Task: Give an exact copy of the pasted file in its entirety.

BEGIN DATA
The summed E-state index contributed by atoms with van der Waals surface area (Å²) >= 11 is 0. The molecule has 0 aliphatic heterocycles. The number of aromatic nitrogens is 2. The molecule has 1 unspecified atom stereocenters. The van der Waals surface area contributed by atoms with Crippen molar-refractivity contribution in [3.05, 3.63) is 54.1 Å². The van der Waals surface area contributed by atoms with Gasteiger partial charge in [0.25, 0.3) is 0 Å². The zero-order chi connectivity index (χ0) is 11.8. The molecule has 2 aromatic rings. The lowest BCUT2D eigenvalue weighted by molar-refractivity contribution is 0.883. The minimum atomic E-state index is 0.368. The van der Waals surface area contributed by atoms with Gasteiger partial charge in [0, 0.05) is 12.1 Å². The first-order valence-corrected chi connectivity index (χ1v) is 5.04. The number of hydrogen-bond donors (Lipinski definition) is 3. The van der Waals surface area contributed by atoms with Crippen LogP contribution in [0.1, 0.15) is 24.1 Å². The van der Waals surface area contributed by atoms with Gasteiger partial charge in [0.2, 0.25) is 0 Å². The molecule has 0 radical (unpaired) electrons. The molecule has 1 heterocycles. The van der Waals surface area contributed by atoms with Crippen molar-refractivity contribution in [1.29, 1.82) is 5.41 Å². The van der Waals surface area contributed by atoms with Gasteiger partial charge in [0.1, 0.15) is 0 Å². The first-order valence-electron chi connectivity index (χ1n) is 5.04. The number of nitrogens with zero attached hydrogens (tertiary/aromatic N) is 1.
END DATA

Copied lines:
The summed E-state index contributed by atoms with van der Waals surface area (Å²) >= 11 is 0. The molecule has 0 aliphatic heterocycles. The number of aromatic nitrogens is 2. The molecule has 1 unspecified atom stereocenters. The van der Waals surface area contributed by atoms with Crippen molar-refractivity contribution in [3.05, 3.63) is 54.1 Å². The van der Waals surface area contributed by atoms with Gasteiger partial charge in [0.25, 0.3) is 0 Å². The zero-order chi connectivity index (χ0) is 11.8. The molecule has 2 aromatic rings. The lowest BCUT2D eigenvalue weighted by molar-refractivity contribution is 0.883. The minimum atomic E-state index is 0.368. The van der Waals surface area contributed by atoms with Gasteiger partial charge in [0, 0.05) is 12.1 Å². The first-order valence-corrected chi connectivity index (χ1v) is 5.04. The number of hydrogen-bond donors (Lipinski definition) is 3. The van der Waals surface area contributed by atoms with Crippen LogP contribution in [0.1, 0.15) is 24.1 Å². The van der Waals surface area contributed by atoms with Gasteiger partial charge in [0.2, 0.25) is 0 Å². The molecule has 0 radical (unpaired) electrons. The molecule has 1 heterocycles. The van der Waals surface area contributed by atoms with Crippen molar-refractivity contribution in [1.29, 1.82) is 5.41 Å². The van der Waals surface area contributed by atoms with Gasteiger partial charge in [0.1, 0.15) is 0 Å². The first-order valence-electron chi connectivity index (χ1n) is 5.04. The number of nitrogens with zero attached hydrogens (tertiary/aromatic N) is 1.